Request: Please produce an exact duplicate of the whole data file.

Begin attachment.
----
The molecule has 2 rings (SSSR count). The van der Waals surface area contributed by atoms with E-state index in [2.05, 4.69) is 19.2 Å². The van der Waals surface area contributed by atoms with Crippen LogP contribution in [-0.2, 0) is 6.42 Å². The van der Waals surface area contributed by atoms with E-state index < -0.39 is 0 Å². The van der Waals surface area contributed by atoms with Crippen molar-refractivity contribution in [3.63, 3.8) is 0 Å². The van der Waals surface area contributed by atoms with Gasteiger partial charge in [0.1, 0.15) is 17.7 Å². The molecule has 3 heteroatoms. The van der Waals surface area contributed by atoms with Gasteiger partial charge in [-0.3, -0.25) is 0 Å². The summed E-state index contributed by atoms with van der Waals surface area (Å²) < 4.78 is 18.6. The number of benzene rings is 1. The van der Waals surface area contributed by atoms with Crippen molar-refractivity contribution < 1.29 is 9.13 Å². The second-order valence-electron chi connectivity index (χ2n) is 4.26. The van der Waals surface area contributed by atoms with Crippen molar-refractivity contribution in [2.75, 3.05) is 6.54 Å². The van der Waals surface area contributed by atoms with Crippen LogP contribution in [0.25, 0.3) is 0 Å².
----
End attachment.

The molecule has 2 rings (SSSR count). The van der Waals surface area contributed by atoms with E-state index in [2.05, 4.69) is 19.2 Å². The van der Waals surface area contributed by atoms with Crippen LogP contribution in [-0.2, 0) is 6.42 Å². The van der Waals surface area contributed by atoms with E-state index < -0.39 is 0 Å². The van der Waals surface area contributed by atoms with Crippen molar-refractivity contribution in [3.63, 3.8) is 0 Å². The van der Waals surface area contributed by atoms with Gasteiger partial charge in [0.1, 0.15) is 17.7 Å². The molecule has 3 heteroatoms. The van der Waals surface area contributed by atoms with Gasteiger partial charge in [-0.3, -0.25) is 0 Å². The summed E-state index contributed by atoms with van der Waals surface area (Å²) < 4.78 is 18.6. The number of benzene rings is 1. The van der Waals surface area contributed by atoms with Crippen molar-refractivity contribution < 1.29 is 9.13 Å². The second-order valence-electron chi connectivity index (χ2n) is 4.26. The van der Waals surface area contributed by atoms with Crippen molar-refractivity contribution in [2.75, 3.05) is 6.54 Å². The van der Waals surface area contributed by atoms with Crippen LogP contribution in [0.25, 0.3) is 0 Å².